The Washington Football Team comes out of its Week 9 bye with a 2-6 record, the same mark the franchise had through eight games last year. How Washington closed out Ron Rivera's inaugural season with the club is well documented: an improbable NFC East title.
Yet, unlike in 2020, there isn't a divisional race up for grabs to the NFC East team who has struggled the least. Dallas currently has a four-game advantage over the Burgundy and Gold and a three-game lead over the Eagles and Giants. Even if Washington were to win its final nine games, there's a chance that still wouldn't be enough for the division crown.
Despite the odds being stacked against Washington moving forward, Rivera believes his team is capable of going on another run to close out the 2021 season -- even if it doesn't result in a division crown or playoff berth.
"Absolutely I can," Rivera told NBC Sports Washington's JP Finlay. "That's one thing, to me, that you always look for."
During Rivera's tenure in Carolina, his Panthers teams usually finished the season a lot stronger than they began it. In his nine years with Carolina, the head coach posted a 30-31-1 record (.469 winning percentage) through his team's first seven games. But from Week 8 onward, Rivera's Panther teams finished 48-36 (.571 winning percentage).
That trend continued last year in Rivera's first year with Washington, as his club went 5-4 over the team's final nine games, including a four-game winning streak, and defeated the Eagles in Week 17 to clinch the franchise's first division title in five seasons.
When looking at his current team, Rivera sees "a lot of similarities" to the squad's he's previously coached that have finished the year strong.
"A lot of things that I went through my first few years, I see a lot of similarities. I saw a lot of similarities to what happened to us last season in terms of playing well at the end, which is what we did my first year," Rivera said. "My second year we had a few setbacks, had some things go awry. We had some key injuries. We had a kicking problem. But we turned it around and [won] five of our last six games. I'm hoping to see the same type of trend here now, just because of how the guys have played the last few weeks.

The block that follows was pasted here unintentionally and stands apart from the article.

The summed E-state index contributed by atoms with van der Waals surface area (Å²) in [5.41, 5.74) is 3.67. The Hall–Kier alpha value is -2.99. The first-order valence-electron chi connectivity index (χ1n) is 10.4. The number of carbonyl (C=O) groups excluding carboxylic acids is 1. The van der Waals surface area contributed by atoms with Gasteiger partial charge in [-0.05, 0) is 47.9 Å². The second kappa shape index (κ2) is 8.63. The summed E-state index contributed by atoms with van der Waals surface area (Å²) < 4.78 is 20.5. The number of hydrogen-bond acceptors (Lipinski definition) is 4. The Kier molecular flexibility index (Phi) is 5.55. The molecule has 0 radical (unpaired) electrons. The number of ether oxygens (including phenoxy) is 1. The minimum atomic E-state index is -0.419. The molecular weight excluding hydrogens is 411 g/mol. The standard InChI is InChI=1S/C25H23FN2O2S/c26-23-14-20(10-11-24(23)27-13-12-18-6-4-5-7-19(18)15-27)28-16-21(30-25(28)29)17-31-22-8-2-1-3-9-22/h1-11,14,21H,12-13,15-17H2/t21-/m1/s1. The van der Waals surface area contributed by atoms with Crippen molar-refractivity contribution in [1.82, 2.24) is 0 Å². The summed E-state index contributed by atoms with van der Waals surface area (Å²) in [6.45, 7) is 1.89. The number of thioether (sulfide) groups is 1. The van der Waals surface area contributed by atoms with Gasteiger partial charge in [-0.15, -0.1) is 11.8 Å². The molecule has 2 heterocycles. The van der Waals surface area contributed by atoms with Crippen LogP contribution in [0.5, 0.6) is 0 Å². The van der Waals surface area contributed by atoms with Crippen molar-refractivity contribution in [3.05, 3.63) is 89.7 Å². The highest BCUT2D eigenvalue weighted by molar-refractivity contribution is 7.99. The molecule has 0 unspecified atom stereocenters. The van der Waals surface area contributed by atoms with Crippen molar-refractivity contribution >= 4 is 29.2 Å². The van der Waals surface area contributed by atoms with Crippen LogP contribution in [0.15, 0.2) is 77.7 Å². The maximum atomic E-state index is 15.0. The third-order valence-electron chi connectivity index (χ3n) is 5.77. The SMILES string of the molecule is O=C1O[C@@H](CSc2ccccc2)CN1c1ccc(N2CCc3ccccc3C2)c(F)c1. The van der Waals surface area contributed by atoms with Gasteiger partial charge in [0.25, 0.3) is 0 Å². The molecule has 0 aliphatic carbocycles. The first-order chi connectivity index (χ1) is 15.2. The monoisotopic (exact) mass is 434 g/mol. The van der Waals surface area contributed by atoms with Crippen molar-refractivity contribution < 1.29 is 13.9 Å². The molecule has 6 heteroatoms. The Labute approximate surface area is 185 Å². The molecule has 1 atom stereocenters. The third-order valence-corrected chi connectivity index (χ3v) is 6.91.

"Unfortunately, we haven't scored the points we've needed to when we got to the red zone," Rivera said. "And unfortunately, we haven't won. But I do see reasons to be optimistic towards our growth and development."
Earlier this year, Rivera went on the record and said it was somewhat of a "curse" that his club won the NFC East at just 7-9 last season. With that came high expectations and a first-place schedule this season. Washington has fallen well short of its preseason expectations, while its tough schedule has led to losses against some of the NFL's best.
Rivera's club has struggled to handle adversity when faced with it this season, something the head coach said he was concerned about entering the year.
"My concern coming into this year was our maturity level," Rivera said. "Had we learned? Had we grown? Had we understood what it is that we have to do to give ourselves the opportunity to win, to be successful? The thing that I've noticed is handling adversity is one thing we haven't been really good at. Something bad happens in the game, we've got to step up, we have to stop it and turn the tide and take advantage."
Rivera has gone on the record multiple times since he was hired to say that the changing of Washington's culture is a 3-to-5 year process. He's made it clear that it's not an overnight fix.
So, now that Washington is going through growing pains in Year 2 under Rivera, the head coach is doing what he knows to do best: stick to what has worked for him in the past.
"This is about a process," he said. "This is about building and doing it the right way. One of the things I've learned is you have to stick to the process."